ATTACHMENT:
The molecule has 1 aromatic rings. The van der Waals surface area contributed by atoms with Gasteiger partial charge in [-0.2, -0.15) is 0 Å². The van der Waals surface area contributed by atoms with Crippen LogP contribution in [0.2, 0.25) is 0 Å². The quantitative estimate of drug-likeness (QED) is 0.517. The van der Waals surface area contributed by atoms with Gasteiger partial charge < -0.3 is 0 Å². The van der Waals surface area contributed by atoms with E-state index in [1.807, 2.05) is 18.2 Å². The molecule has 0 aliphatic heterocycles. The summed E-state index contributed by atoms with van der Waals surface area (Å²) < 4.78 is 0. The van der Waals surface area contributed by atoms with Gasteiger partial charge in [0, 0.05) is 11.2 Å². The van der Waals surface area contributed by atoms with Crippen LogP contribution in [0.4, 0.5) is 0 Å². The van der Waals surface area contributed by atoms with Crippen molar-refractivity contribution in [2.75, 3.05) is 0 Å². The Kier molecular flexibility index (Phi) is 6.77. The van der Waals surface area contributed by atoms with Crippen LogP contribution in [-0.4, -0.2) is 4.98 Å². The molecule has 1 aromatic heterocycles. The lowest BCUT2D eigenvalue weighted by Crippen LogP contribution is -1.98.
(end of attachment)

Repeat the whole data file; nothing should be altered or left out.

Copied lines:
The molecule has 1 aromatic rings. The van der Waals surface area contributed by atoms with Gasteiger partial charge in [-0.2, -0.15) is 0 Å². The van der Waals surface area contributed by atoms with Crippen LogP contribution in [0.2, 0.25) is 0 Å². The quantitative estimate of drug-likeness (QED) is 0.517. The van der Waals surface area contributed by atoms with Gasteiger partial charge < -0.3 is 0 Å². The van der Waals surface area contributed by atoms with E-state index in [1.807, 2.05) is 18.2 Å². The molecule has 0 aliphatic heterocycles. The summed E-state index contributed by atoms with van der Waals surface area (Å²) < 4.78 is 0. The van der Waals surface area contributed by atoms with Gasteiger partial charge in [0, 0.05) is 11.2 Å². The van der Waals surface area contributed by atoms with Crippen LogP contribution in [0.4, 0.5) is 0 Å². The van der Waals surface area contributed by atoms with Crippen molar-refractivity contribution in [2.75, 3.05) is 0 Å². The Kier molecular flexibility index (Phi) is 6.77. The van der Waals surface area contributed by atoms with Crippen LogP contribution in [-0.4, -0.2) is 4.98 Å². The molecule has 1 aromatic heterocycles. The lowest BCUT2D eigenvalue weighted by Crippen LogP contribution is -1.98.